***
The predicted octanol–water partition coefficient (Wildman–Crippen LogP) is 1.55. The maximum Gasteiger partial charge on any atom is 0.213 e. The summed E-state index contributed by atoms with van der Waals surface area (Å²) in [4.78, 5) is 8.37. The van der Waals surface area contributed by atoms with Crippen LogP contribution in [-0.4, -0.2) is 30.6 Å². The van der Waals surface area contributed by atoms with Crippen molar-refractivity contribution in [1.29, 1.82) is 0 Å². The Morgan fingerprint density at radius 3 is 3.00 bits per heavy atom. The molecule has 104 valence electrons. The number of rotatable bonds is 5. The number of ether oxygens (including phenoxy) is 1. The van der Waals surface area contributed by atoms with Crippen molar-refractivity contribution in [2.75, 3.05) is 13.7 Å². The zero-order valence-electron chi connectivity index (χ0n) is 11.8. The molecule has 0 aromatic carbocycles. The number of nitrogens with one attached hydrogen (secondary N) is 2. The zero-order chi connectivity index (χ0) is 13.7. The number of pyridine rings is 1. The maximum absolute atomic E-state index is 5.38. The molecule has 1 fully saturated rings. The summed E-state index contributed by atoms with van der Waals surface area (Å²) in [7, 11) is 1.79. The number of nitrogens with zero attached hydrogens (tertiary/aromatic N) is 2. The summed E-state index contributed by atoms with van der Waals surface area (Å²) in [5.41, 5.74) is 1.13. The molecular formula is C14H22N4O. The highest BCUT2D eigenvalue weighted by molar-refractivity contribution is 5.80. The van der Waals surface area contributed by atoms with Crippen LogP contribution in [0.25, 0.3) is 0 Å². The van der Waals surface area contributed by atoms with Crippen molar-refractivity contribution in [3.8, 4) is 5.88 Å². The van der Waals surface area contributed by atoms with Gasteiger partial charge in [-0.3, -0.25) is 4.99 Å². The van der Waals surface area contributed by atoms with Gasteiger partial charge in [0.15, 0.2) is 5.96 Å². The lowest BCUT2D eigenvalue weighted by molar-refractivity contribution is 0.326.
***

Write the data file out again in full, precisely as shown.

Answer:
The predicted octanol–water partition coefficient (Wildman–Crippen LogP) is 1.55. The maximum Gasteiger partial charge on any atom is 0.213 e. The summed E-state index contributed by atoms with van der Waals surface area (Å²) in [4.78, 5) is 8.37. The van der Waals surface area contributed by atoms with Crippen LogP contribution in [-0.4, -0.2) is 30.6 Å². The van der Waals surface area contributed by atoms with Crippen molar-refractivity contribution in [1.29, 1.82) is 0 Å². The Morgan fingerprint density at radius 3 is 3.00 bits per heavy atom. The molecule has 104 valence electrons. The number of rotatable bonds is 5. The number of ether oxygens (including phenoxy) is 1. The van der Waals surface area contributed by atoms with Crippen molar-refractivity contribution in [2.75, 3.05) is 13.7 Å². The zero-order valence-electron chi connectivity index (χ0n) is 11.8. The molecule has 0 aromatic carbocycles. The number of nitrogens with one attached hydrogen (secondary N) is 2. The zero-order chi connectivity index (χ0) is 13.7. The number of pyridine rings is 1. The maximum absolute atomic E-state index is 5.38. The molecule has 1 fully saturated rings. The summed E-state index contributed by atoms with van der Waals surface area (Å²) in [7, 11) is 1.79. The number of nitrogens with zero attached hydrogens (tertiary/aromatic N) is 2. The summed E-state index contributed by atoms with van der Waals surface area (Å²) in [5.41, 5.74) is 1.13. The molecular formula is C14H22N4O. The highest BCUT2D eigenvalue weighted by molar-refractivity contribution is 5.80. The van der Waals surface area contributed by atoms with Crippen LogP contribution in [0.25, 0.3) is 0 Å². The van der Waals surface area contributed by atoms with Crippen molar-refractivity contribution in [3.8, 4) is 5.88 Å². The van der Waals surface area contributed by atoms with Gasteiger partial charge in [-0.3, -0.25) is 4.99 Å². The van der Waals surface area contributed by atoms with Gasteiger partial charge in [0.15, 0.2) is 5.96 Å². The lowest BCUT2D eigenvalue weighted by molar-refractivity contribution is 0.326.